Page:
An example of this was when Bitcoin Cash forked from the Bitcoin blockchain in 2017. To increase Bitcoin’s transaction throughput, some core developers wanted to increase the maximum block size from 1MB to 8MB. Because most nodes were specifically configured to mine a 1MB size block, they wouldn’t be able to easily accept this fundamental protocol update to mine the 8MB blocks. The block size debate became quite political and ended up with the smaller group of 8MB supporters deciding to implement the upgrade and create a hard fork from Bitcoin into Bitcoin Cash without forcing the whole Bitcoin community to agree.

In the US, the IRS has issued guidance regarding the tax implications of a hard fork in Rev. Rul. 2019-24. This says that if you receive a new coin as the result of a chain-splitting hard fork, the receipt of those coins is income – with the amount of income equal to the value of the coins at the moment of receipt.

How does a hard fork differ from an airdrop? A crypto airdrop is a transfer of free cryptocurrency into users’ wallets. These coins live on an existing blockchain that a user is already transacting on. Although both airdrops and hard forks can result in a user obtaining new cryptocurrency, they are fundamentally very different events.


Initial Coin Offering (ICO)

An ICO is the cryptocurrency equivalent to an initial public offering. However, oftentimes ICO's come from new companies that have not yet developed a product or received traction. In the U.S. it is typically in violation of SEC regulations to distribute tokens through an ICO to people who are not accredited investors.

IRS Form 1099

IRS Form 1099 is a federal tax form provided to tax filers who receive money from sources other than their employer. Form 1099 comes in a variety of different types depending on the economic substance of the transaction These include:

  • 1099-B for brokerage transactions and barter exchanges, such as a Cryptocurrency trade or sale;

  • 1099-C for a cancellation of debt over $600;

  • 1099-DIV for income received through dividends or stock distributions of $10 or more;

  • 1099-INT for interest of $10 or more earned

  • 1099-R for retirement income;

  • 1099-K for third party network transactions relating to the payment for goods or services;

  • 1099-MISC for other income; or

  • 1099-NEC for non-employee compensation (independent contractor income).

IRS Form 1099-B

IRS Form 1099-B provides a taxpayer with a record of proceeds and cost basis received from broker and barter exchanges. A taxpayer will then need to transfer this information onto an IRS Form 8949 when doing their federal income taxes.

Form 1099-B is generally the form used by brokerage firms to report stock, commodity, or cryptocurrency gains and losses for the year. This form reflects a taxpayer's cost basis, making it easy for the taxpayer to determine their overall tax position for the year.

IRS Form 1099-K

IRS Form 1099-K provides a taxpayer with a record of their payment receipts from sellings goods and services. IRS Form 1099-K is intended for sellers of goods or services, such as Ebay or Etsy sellers. Some cryptocurrency exchanges have previously issued Form 1099-K aggregating a user's trading volume. This approach is incorrect and leads to IRS audits for unreported income. Most exchanges have correctly transitioned to reported trading activity on Form 1099-B.

IRS Form 8949

IRS Form 8949 is filed with an annual federal income tax return and lists a taxpayer's "sales and other dispositions of capital assets," including gains derived from Cryptocurrency transactions. The information required for Form 8949 will generally come from a Form 1099-B provided by a taxpayer's cryptocurrency exchange. TaxBit makes it easy to aggregate information across trading sources and generate the required IRS 8949 tax forms.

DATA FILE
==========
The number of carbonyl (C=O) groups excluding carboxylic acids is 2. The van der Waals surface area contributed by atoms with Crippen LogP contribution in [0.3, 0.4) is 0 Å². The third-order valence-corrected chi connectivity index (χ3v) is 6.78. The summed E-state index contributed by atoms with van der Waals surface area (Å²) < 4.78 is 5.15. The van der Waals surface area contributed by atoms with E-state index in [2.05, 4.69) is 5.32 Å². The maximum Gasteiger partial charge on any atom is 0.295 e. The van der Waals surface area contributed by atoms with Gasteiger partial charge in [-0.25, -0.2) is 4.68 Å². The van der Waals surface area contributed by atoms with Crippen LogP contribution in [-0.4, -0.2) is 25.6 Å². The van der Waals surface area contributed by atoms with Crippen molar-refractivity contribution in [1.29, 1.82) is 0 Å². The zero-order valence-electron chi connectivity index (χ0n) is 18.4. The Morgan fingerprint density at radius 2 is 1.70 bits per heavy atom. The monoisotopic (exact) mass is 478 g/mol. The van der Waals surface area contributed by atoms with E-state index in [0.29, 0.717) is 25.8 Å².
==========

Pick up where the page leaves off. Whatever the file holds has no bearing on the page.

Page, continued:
LIFO Cryptocurrency Cost Basis Method

Last in First Out (LIFO) is an accounting method that calculates gains on the difference between the price of the sale and the most recent buy price. Taxpayers typically have superior tax results through specific identification and therefore LIFO is rarely recommended.


Margin Trading

Margin trading is leveraging your assets in order to have greater market exposure. Exchanges that allow margin will essentially make you a loan with your cryptocurrency as collateral in order to have the potential for greater returns. Trading cryptocurrency on margin can carry greater risks, but have the potential for greater returns.


Mining is the process in which proof of work (POW) protocols verify transactions and give miners cryptocurrency in return for their work. Miners do the work of verifying blockchain transactions and prevent double-spending of assets. This process was developed by Bitcoin's founder, Satoshi Nakamoto.



Proceeds is the price you sold or traded a cryptocurrency for. If you trade frequently then you will have a larger proceeds amount. Notably, you are not taxed based solely on the proceeds you generate. Rather, deducting your proceeds against your cost basis will give you your gain or loss amount.


Soft Fork

A soft fork is an event when an upgrade to a protocol is released, but it’s backward compatible. This means that the two versions of the protocol can coexist together and either version of the software can be used for the nodes of the blockchain network.

A soft fork happened on the Bitcoin blockchain on August 23, 2017, with the Segregated Witness (SegWit) protocol upgrade. SegWit improved the scalability of Bitcoin by allowing for more transactions per block. It does this by changing the transaction format where the “witness” information is removed from the input field of the block, instead storing that information outside the base transaction block.

Specific Identification Cost Basis Method

Under Specific Identification, a Cryptocurrency trader can specify which asset it is selling and determine gains/losses based on the cost basis of that specific asset. TaxBit automates this process by selecting the most tax beneficial assets to dispose of. Specific identification is typically the best tax method for minimizing liability.


Staking cryptocurrency is the process of holding cryptocurrency to verify transactions and support the network. Staking allows you to generate passive income by holding coins. The proof-of-stake mechanism avoids the need of the special equipment and energy costs associated with mining.